01-16-2013, 06:01 AM   #27
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It appears like the camera is failing to find a focus lock and just stopping the lens at minimum focus distance. I think perhaps they should offer you a replacement.
01-16-2013, 11:32 AM   #28
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It does happen with my K5 too, wide angle is hard for some reason. But mostly this is a problem in low light situations with my K5. I do however have a habit since the K10d days to press AF several times (when there is time) and slightly shift the camera around to make sure that the AF sort of settles at one setting. With a wide lens the AF surprisingly often hunts back and forth when doing so.

Sometimes (and perhaps not with all lenses) it's better to zoom in, focus, zoom out and shoot.
01-16-2013, 08:06 PM   #29
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QuoteOriginally posted by Gimbal Quote
It does happen with my K5 too, wide angle is hard for some reason. But mostly this is a problem in low light situations with my K5. I do however have a habit since the K10d days to press AF several times (when there is time) and slightly shift the camera around to make sure that the AF sort of settles at one setting. With a wide lens the AF surprisingly often hunts back and forth when doing so.
I have noticed my 18-55mm kit lens does a little dance when auto focusing; it seems to stop a little before the correct focus point and then jump to the correct point. In the case of my preferred Tamron 17-50mm, the lens always stops in exactly one place. No dancing. For both lenses, however, if the camera actually determines the correct focus point is hit or miss.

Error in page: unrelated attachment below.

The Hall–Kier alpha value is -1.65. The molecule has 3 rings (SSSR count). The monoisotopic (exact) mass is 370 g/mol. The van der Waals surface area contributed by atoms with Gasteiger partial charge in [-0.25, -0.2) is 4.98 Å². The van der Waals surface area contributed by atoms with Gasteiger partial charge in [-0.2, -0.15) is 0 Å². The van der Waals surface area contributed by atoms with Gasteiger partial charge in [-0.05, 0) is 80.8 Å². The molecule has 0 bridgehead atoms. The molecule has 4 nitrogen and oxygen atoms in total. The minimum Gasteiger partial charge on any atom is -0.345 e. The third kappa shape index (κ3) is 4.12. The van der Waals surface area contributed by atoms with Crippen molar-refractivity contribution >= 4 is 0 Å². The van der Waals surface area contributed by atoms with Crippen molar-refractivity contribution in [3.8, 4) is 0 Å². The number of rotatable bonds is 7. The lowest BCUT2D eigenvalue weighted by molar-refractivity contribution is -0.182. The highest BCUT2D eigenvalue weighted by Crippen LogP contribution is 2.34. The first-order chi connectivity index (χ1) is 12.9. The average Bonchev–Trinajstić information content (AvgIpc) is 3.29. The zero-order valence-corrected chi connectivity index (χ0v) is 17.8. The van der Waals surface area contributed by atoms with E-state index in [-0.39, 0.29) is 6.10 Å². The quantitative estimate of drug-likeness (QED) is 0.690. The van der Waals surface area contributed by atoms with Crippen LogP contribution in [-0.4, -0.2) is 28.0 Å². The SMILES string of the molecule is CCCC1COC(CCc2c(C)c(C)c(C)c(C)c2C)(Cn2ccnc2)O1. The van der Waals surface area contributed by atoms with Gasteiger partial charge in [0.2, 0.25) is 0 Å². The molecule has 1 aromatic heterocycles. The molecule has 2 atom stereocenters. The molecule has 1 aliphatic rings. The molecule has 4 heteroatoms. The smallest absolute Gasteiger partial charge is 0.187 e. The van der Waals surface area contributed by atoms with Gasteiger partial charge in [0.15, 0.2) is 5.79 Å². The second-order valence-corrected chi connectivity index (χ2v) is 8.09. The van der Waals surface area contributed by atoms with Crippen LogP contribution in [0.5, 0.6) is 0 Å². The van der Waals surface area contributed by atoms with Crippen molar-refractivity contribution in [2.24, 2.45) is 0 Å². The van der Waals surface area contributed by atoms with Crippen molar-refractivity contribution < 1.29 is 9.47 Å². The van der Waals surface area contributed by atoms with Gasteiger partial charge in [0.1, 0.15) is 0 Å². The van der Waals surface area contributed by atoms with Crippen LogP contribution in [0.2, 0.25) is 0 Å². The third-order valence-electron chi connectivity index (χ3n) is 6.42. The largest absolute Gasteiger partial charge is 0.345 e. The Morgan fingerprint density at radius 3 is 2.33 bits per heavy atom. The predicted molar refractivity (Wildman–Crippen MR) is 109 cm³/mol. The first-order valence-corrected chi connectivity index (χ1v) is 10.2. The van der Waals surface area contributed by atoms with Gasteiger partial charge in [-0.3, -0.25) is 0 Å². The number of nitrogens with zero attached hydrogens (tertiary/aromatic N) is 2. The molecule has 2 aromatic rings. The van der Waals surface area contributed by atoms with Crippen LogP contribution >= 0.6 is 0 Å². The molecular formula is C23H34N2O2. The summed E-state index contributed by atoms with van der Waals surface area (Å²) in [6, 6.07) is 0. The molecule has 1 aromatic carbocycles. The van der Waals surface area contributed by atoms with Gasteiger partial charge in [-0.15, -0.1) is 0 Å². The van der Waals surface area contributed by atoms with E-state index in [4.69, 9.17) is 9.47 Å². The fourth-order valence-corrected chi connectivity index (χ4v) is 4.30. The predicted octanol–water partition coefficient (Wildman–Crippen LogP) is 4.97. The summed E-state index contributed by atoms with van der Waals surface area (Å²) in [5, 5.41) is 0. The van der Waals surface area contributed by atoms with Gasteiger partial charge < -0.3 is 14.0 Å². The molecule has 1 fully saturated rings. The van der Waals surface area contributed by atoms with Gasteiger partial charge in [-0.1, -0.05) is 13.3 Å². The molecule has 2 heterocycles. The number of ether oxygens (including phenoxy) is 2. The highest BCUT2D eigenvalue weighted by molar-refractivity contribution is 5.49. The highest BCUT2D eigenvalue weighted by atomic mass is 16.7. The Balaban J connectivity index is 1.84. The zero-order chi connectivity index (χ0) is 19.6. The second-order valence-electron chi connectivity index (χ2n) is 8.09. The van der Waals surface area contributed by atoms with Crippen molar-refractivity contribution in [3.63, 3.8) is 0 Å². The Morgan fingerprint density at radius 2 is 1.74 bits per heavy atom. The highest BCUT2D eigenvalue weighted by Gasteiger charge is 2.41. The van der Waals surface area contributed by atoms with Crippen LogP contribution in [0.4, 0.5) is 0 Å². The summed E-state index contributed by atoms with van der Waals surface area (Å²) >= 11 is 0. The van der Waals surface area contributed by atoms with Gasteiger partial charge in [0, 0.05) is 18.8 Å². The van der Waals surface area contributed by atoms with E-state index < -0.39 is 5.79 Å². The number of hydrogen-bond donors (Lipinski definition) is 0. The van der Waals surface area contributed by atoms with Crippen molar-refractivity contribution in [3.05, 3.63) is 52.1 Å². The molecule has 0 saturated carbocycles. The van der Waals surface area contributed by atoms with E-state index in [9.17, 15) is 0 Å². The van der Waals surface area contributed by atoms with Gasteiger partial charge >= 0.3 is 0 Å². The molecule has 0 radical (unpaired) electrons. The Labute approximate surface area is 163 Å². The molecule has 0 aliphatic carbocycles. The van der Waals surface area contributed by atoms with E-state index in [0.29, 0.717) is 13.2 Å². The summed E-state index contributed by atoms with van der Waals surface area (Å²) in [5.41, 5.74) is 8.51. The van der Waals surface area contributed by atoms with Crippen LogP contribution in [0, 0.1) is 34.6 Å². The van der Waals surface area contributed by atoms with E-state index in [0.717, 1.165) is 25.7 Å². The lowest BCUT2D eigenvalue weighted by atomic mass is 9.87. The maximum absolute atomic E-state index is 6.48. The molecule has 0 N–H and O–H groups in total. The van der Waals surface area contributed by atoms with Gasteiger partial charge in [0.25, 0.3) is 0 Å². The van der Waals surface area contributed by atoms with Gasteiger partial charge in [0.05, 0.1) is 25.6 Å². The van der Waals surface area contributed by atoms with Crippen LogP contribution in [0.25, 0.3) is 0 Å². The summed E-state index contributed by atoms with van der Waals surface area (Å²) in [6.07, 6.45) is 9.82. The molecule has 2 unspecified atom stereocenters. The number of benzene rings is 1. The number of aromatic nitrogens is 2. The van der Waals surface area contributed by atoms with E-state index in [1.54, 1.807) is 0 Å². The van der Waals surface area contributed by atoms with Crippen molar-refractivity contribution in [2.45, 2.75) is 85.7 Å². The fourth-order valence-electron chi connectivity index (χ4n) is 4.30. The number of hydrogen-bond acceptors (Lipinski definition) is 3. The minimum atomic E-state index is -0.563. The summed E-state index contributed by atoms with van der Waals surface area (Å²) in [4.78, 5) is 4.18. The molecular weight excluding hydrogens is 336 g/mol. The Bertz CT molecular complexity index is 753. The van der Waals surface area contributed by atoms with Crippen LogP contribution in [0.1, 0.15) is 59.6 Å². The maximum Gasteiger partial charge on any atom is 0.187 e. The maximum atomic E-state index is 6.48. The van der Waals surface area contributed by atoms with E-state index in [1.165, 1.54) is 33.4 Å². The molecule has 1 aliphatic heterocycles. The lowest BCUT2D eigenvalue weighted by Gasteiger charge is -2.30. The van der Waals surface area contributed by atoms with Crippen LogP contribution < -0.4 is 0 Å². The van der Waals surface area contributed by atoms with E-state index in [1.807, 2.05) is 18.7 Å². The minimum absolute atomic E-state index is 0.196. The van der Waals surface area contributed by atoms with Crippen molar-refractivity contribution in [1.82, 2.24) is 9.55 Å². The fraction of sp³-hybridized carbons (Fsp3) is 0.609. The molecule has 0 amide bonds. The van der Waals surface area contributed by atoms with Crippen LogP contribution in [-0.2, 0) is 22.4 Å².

I'll also mention (and repeat) the fact that this AF inconsistency on the part of the K-5 was not a problem until the camera came back from CRIS for a general check and lens calibration.

There was a mention earlier in the thread about lens resolution and aberrations as a factor in my situation. I hadn't fully formed an opinion about the science of that possibility until recently. If one is to trust the reviews by guys like Photozone.de and Lenstip the Tamron lens from my test images actually has the highest center sharpness at its widest focal length which is precisely where I'm encountering the problem. In other words, if resolution is the key to all this, the lens should actually perform worse at longer focal lengths, not to mention worse resolving lenses would also be giving me problems. Of course, I've stated I know little about the alchemy that goes on with phase detection AF mechanisms, so I'm sure there's plenty I haven't considered here. Nevertheless, if I only had numbers to go by I'd be inclined to rule out the resolution of the glass.
01-17-2013, 10:35 AM   #30
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When I turned off the autofocus on my shutter release button and switched to only using the autofocus button on the back of the camera body it improved my keeps substantially. I learned this trick from a Nikon user who has been shooting this way for years. takes a couple of outings to get into the hang of it, but now it comes naturally and I have made this change to both my K10d and my K5 bodies.